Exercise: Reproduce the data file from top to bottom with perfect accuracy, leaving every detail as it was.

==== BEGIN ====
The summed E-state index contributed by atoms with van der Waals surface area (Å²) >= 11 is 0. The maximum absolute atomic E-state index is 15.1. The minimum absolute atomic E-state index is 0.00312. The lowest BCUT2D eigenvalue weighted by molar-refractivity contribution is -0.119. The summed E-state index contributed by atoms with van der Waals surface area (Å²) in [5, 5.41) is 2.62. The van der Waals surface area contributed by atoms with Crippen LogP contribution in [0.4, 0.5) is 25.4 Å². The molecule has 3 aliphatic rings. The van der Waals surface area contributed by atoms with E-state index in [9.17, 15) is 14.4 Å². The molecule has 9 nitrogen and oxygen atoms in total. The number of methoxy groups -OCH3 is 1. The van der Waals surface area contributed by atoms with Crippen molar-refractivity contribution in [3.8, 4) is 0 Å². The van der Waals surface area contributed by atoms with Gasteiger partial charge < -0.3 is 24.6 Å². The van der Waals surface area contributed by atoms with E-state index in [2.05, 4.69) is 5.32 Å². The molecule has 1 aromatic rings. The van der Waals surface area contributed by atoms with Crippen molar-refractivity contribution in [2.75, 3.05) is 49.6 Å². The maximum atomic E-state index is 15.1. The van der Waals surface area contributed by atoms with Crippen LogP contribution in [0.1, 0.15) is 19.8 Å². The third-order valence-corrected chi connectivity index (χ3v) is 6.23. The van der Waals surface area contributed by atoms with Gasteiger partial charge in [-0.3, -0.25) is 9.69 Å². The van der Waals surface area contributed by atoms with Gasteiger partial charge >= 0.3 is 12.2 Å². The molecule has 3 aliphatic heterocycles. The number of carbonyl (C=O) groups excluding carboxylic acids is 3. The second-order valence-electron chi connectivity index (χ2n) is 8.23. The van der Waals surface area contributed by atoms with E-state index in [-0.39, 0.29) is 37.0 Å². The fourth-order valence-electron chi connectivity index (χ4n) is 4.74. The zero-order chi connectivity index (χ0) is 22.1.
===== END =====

The summed E-state index contributed by atoms with van der Waals surface area (Å²) >= 11 is 0. The maximum absolute atomic E-state index is 15.1. The minimum absolute atomic E-state index is 0.00312. The lowest BCUT2D eigenvalue weighted by molar-refractivity contribution is -0.119. The summed E-state index contributed by atoms with van der Waals surface area (Å²) in [5, 5.41) is 2.62. The van der Waals surface area contributed by atoms with Crippen LogP contribution in [0.4, 0.5) is 25.4 Å². The molecule has 3 aliphatic rings. The van der Waals surface area contributed by atoms with E-state index in [9.17, 15) is 14.4 Å². The molecule has 9 nitrogen and oxygen atoms in total. The number of methoxy groups -OCH3 is 1. The van der Waals surface area contributed by atoms with Crippen molar-refractivity contribution in [3.8, 4) is 0 Å². The van der Waals surface area contributed by atoms with Gasteiger partial charge < -0.3 is 24.6 Å². The van der Waals surface area contributed by atoms with E-state index in [2.05, 4.69) is 5.32 Å². The molecule has 1 aromatic rings. The van der Waals surface area contributed by atoms with Crippen molar-refractivity contribution in [2.75, 3.05) is 49.6 Å². The maximum atomic E-state index is 15.1. The van der Waals surface area contributed by atoms with Crippen LogP contribution in [0.1, 0.15) is 19.8 Å². The third-order valence-corrected chi connectivity index (χ3v) is 6.23. The van der Waals surface area contributed by atoms with Gasteiger partial charge in [-0.3, -0.25) is 9.69 Å². The van der Waals surface area contributed by atoms with Gasteiger partial charge >= 0.3 is 12.2 Å². The molecule has 3 aliphatic heterocycles. The number of carbonyl (C=O) groups excluding carboxylic acids is 3. The second-order valence-electron chi connectivity index (χ2n) is 8.23. The van der Waals surface area contributed by atoms with E-state index in [-0.39, 0.29) is 37.0 Å². The fourth-order valence-electron chi connectivity index (χ4n) is 4.74. The zero-order chi connectivity index (χ0) is 22.1.